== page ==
Water taken from stagnant pools, charged with putrid vegetable matter and animalculae, would be very likely to generate fevers and dysenteries if taken into the stomach without purification. It should therefore be thoroughly boiled, and all the scum removed from the surface as it rises; this clarifies it, and by mixing powdered charcoal with it the disinfecting process is perfected. Water may also be purified by placing a piece of alum in the end of a stick that has been split, and stirring it around in a bucket of water. Charcoal and the leaves of the prickly pear are also used for the same purpose. I have recently seen a compact and portable filter, made of charcoal, which clarifies the water very effectually, and draws it off on the siphon principle. It can be obtained at 85 West Street, New York, for one dollar and a half. Water may be partially filtered in a muddy pond by taking a barrel and boring the lower half full of holes, then filling it up with grass or moss above the upper holes, after which it is placed in the pond with the top above the surface. The water filters through the grass or moss, and rises in the barrel to a level with the pond. Travelers frequently drink muddy water by placing a cloth or handkerchief over the mouth of a cup to catch the larger particles of dirt and animalculae.

Water may be cooled so as to be quite palatable by wrapping cloths around the vessels containing it, wetting them, and hanging them in the air, where a rapid evaporation will be produced. Some of the frontier-men use a leathern sack for carrying water: this is porous, and allows the necessary evaporation without wetting.

The Arabs also use a leathern bottle, which they call zemsemiyah. When they are en route they hang it on the shady side of a camel, where the evaporation keeps the water continually cool.

No expedition should ever set out into the plains without being supplied with the means for carrying water, especially in an unknown region. If wooden kegs are used they must frequently be looked after, and soaked, in order that they may not shrink and fall to pieces. Men, in marching in a hot climate, throw off a great amount of perspiration from the skin, and require a corresponding quantity of water to supply the deficiency, and unless they get this they suffer greatly. When a party makes an expedition into a desert section, where there is a probability of finding no water, and intend to return over the same track, it is well to carry water as far as convenient, and bury it in the ground for use on the return trip.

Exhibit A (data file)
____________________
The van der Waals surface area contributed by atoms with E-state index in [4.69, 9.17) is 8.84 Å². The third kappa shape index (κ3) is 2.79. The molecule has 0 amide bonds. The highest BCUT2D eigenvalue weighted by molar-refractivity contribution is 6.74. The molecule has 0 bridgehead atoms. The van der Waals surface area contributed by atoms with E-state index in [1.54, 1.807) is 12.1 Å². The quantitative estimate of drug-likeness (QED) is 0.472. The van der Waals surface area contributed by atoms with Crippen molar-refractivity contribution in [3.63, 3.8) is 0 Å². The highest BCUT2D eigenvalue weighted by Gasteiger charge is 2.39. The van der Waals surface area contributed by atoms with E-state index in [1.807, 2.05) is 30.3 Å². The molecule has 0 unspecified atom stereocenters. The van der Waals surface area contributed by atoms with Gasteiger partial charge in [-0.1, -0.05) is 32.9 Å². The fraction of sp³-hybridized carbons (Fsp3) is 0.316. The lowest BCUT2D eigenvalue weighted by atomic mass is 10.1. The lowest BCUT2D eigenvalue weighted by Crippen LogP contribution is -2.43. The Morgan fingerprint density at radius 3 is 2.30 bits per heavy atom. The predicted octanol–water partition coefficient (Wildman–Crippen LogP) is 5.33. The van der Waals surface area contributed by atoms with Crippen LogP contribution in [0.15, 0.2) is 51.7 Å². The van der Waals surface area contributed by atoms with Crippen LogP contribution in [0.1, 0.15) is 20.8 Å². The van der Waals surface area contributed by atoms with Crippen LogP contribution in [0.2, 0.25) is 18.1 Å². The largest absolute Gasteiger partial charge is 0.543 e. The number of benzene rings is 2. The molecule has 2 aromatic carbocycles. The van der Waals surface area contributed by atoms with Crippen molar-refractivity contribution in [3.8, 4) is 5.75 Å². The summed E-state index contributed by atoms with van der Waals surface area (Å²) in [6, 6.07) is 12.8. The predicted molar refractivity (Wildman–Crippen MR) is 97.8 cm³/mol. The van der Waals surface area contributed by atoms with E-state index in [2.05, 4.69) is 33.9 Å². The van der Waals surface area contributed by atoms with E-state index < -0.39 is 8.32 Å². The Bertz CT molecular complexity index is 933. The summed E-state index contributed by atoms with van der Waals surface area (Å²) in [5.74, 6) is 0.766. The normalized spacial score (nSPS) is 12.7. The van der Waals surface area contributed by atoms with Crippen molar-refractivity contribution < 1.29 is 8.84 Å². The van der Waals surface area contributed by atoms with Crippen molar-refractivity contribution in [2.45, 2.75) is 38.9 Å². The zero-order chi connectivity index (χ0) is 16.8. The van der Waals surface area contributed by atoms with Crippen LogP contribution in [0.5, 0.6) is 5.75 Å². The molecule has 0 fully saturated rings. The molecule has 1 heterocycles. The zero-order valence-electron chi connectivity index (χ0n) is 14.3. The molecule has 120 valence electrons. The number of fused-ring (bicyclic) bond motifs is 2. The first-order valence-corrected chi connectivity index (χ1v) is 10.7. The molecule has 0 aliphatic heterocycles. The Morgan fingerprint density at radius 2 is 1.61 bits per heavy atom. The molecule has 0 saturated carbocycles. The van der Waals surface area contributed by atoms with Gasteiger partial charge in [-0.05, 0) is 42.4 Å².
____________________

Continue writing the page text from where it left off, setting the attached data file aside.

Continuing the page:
"Captain Sturt, when he explored Australia, took a tank in his cart, which burst, and, besides that, he carried casks of water. By these he was enabled to face a desert country with a success which no traveler had ever attained to. For instance, when returning homeward, the water was found to be drying up from the country on all sides of him. He was at a pool, and the next stage was 118 miles, at the end of which it was doubtful if there remained any water. It was necessary to send to reconnoitre, and to furnish the messenger with means of returning should the pool be found dry. He killed a bullock, skinned it, and, filling the skin with water (which held 150 gallons), sent it by an ox dray 30 miles, with orders to bury it and to return. Shortly after he dispatched a light one-horse cart, carrying 36 gallons of water; the horse and man were to drink at the hide and go on. Thus they had 36 gallons to supply them for a journey of 176 miles, or six days at 30 miles a day, at the close of which they would return to the ox hide—sleeping, in fact, five nights on 36 gallons of water. This a hardy, well-driven horse could do, even in the hottest climate."[2]

[2] F. Galton's Art of Travel, p. 17 and 18.


In some localities 50 or 60 miles, and even greater distances, are frequently traversed without water; these long stretches are called by the Mexicans "journadas," or day's journeys. There is one in New Mexico called Journada del Muerto, which is 78-1/2 miles in length, where, in a dry season, there is not a drop of water; yet, with proper care, this drive can be made with ox or mule teams, and without loss or injury to the animals.

On arriving at the last camping-ground before entering upon the journada, all the animals should be as well rested and refreshed as possible. To insure this, they must be turned out upon the best grass that can be found, and allowed to eat and drink as much as they desire during the entire halt. Should the weather be very warm, and the teams composed of oxen, the march should not be resumed until it begins to cool in the afternoon. They should be carefully watered just previous to being hitched up and started out upon the journada, the water-kegs having been previously filled. The drive is then commenced, and continued during the entire night, with 10 or 15 minutes rest every two hours. About daylight a halt should be made, and the animals immediately turned out to graze for two hours, during which time, especially if there is dew upon the grass, they will have become considerably refreshed, and may be put to the wagons again and driven until the heat becomes oppressive toward noon, when they are again turned out upon a spot where the grass is good, and, if possible, where there are shade trees. About four o'clock P.M. they are again started, and the march continued into the night, and as long as they can be driven without suffering. If, however, there should be dew, which is seldom the case on the plains, it would be well to turn out the animals several times during the second night, and by morning, if they are in good condition, the journada of 70 or 80 miles will have been passed without any great amount of suffering. I am supposing, in this case, that the road is firm and free from sand.